“A lot of people don’t like their job Peter. What is important is finding something that does make you happy.” – Roughly quoted from Office Space
First before I write this post, I want to apologize to the women for butting into their conversation. But I think
they’ve offered a fascinating range of views on the idea of escapism and how people use anime as both a social tool and a personal tool for dealing with life. In fact, they provided so much material that it’s had me thinking about it for two days. (Oh and Paul too.)
That said, I find it strange how people use the word escapism. It’s not that I totally disagree that entertainment by its very nature provides an out to the harsh realities that surround us every day. Hell, I’m a 31-year-old phone sales rep. After a day of dealing with people the last thing I want to do is deal with more people. But it seems like we’ve developed a language that divides “real life” into things that are unpleasant and “escapist” life into things that are fun.
There’s got to be a middle ground there. There’s got to be room where a hobby is a healthy outlet or at the very least as Gia seems to hint at a way for those people who are less socially adept to interact with other people in a fashion that doesn’t involve taking people’s orders or working on code (I’m not saying that computer programmers are not socially adept, just that there are computer programmers that are not socially adept.)
This is where I’m stuck. Because escapist implies that we use entertainment to get away from our lives.
And yes, I do think there’s a level where we enter into the world the creators have developed and I agree that there’s a sense of relief when everything works out (or doesn’t work out) in the end. But I don’t think that we solely use entertainment (or any hobby for that matter) to get away from our lives, but rather so we can have a life.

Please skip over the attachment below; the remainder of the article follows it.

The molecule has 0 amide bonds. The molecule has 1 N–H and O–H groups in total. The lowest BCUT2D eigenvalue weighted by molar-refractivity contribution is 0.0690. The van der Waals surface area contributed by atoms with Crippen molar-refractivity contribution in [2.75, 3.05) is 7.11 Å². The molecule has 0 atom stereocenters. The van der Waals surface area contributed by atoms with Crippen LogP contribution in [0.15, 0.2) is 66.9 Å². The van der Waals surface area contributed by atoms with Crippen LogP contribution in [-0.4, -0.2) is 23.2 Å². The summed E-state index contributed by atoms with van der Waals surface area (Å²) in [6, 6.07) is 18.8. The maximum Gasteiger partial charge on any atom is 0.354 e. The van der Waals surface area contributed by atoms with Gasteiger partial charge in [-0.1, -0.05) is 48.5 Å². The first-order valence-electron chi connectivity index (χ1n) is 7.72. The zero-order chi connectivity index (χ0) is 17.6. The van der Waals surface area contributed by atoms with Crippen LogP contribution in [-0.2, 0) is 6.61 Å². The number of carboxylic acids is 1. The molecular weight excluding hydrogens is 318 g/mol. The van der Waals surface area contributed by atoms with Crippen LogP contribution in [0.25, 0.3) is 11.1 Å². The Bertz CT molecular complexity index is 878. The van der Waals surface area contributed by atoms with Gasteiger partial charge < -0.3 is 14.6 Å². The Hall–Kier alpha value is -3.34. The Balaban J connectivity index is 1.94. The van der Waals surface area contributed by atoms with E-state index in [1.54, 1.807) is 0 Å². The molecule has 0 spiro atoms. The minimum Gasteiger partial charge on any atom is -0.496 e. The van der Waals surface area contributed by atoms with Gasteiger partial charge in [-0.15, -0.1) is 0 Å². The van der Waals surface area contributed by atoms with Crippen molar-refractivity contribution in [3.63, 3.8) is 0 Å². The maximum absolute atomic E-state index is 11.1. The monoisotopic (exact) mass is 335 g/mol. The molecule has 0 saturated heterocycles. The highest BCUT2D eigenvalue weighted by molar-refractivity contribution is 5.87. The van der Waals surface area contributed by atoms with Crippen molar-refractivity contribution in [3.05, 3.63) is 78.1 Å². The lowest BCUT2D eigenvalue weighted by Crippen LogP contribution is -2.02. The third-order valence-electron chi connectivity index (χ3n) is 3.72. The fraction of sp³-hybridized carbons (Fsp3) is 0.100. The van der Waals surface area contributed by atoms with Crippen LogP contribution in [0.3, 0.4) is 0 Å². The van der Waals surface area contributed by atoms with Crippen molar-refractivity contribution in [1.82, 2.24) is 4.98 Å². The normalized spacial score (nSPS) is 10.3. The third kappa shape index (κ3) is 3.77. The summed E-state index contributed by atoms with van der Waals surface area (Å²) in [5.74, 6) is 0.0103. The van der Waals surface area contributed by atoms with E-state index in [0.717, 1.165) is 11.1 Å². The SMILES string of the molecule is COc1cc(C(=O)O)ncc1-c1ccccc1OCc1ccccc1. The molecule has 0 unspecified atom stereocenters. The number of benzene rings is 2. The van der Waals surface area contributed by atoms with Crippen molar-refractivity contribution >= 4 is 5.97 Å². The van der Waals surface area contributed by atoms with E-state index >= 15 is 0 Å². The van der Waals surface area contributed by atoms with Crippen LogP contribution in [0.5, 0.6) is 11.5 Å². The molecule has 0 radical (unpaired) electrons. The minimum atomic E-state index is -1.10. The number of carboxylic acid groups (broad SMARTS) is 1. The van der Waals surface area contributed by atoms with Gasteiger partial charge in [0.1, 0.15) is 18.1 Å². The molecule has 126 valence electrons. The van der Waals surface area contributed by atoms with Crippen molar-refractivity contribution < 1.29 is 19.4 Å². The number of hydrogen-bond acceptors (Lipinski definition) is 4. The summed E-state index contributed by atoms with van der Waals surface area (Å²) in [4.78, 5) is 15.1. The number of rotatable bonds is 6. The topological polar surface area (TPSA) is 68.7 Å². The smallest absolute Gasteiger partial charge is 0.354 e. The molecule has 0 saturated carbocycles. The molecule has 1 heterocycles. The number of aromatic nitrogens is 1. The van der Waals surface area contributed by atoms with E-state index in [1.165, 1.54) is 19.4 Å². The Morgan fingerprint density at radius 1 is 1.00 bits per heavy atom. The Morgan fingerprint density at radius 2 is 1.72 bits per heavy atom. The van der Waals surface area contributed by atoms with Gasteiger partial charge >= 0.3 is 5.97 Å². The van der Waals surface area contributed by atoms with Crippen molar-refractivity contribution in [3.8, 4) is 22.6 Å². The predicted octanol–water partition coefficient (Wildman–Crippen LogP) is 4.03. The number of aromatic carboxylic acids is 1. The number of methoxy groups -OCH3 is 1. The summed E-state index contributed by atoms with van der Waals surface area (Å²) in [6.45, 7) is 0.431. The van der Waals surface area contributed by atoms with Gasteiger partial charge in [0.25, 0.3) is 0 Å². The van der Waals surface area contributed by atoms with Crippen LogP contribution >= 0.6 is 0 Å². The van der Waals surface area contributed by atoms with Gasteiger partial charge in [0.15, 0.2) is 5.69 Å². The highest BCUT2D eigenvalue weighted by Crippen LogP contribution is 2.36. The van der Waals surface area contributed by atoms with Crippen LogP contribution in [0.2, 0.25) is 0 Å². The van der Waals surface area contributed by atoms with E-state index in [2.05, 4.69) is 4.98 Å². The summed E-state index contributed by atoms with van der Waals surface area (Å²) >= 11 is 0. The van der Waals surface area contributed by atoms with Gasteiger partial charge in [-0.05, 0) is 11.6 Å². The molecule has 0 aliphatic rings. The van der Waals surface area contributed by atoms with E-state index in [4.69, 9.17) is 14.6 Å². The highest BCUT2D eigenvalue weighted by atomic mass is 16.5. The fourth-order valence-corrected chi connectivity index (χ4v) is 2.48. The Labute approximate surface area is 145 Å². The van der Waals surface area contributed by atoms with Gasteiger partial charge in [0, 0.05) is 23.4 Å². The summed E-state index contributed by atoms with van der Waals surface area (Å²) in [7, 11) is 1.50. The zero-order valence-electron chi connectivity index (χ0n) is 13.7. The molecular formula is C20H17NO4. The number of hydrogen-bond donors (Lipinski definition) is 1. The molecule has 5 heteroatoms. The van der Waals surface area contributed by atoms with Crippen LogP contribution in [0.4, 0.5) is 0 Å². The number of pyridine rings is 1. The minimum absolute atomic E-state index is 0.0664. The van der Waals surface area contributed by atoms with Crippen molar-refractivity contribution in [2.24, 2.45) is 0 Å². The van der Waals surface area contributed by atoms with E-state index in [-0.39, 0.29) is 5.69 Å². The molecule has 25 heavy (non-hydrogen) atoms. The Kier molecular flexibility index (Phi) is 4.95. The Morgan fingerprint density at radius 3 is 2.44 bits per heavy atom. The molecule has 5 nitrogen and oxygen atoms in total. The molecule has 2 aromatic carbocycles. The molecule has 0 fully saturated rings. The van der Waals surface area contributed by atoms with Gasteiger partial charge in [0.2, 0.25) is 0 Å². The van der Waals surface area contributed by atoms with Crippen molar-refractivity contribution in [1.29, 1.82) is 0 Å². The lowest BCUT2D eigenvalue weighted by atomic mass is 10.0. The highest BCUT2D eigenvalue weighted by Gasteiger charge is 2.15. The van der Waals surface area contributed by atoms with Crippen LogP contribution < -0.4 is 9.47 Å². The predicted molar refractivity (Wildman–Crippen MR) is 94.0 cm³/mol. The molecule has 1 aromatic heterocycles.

Before people start freaking out at me, let me explain my thinking on this. Lelangir was quite right when he pointed out a while back that the Otakusphere has a social structure. Now I’m not sure quite how I’d define it or how it works or what affects it has, but there’s definitely a social structure there. For there to be a social structure, that would imply that people are socializing. In fact, again as Gia pointed out, there are various different social structures. You have conventions, fanfic, fanart, podcasts, blogs, forums, clubs, etc. What anime gives people in a lot of ways is a common interest and a common language that we can talk about these things.
And like any community there are going to be some people who don’t really fit in, but are they any stranger than the guys who slap on body paint and go to the (American) football game? Are they any less socially proficient than the writers in a critique group who say to the people reviewing them that they just don’t get it? Are they any more obsessed than the Chris Crockers of the world? And are there really that many more of them in these circles than in those circles? From my experience, I’d say no.
Now certainly this isn’t all encompassing. There are definitely those fans that’d rather spend time with their body pillows than with real people. And there are people for whom anime is a habit rather than a hobby. And I certainly don’t want to drift into the territory of whether they’re the majority or the minority.
But I will risk saying that they’re really not using the hobby to its full extent. So while I’ll agree that escapism may play a part in the hobby, it’s certainly not the end-all-be-all of it.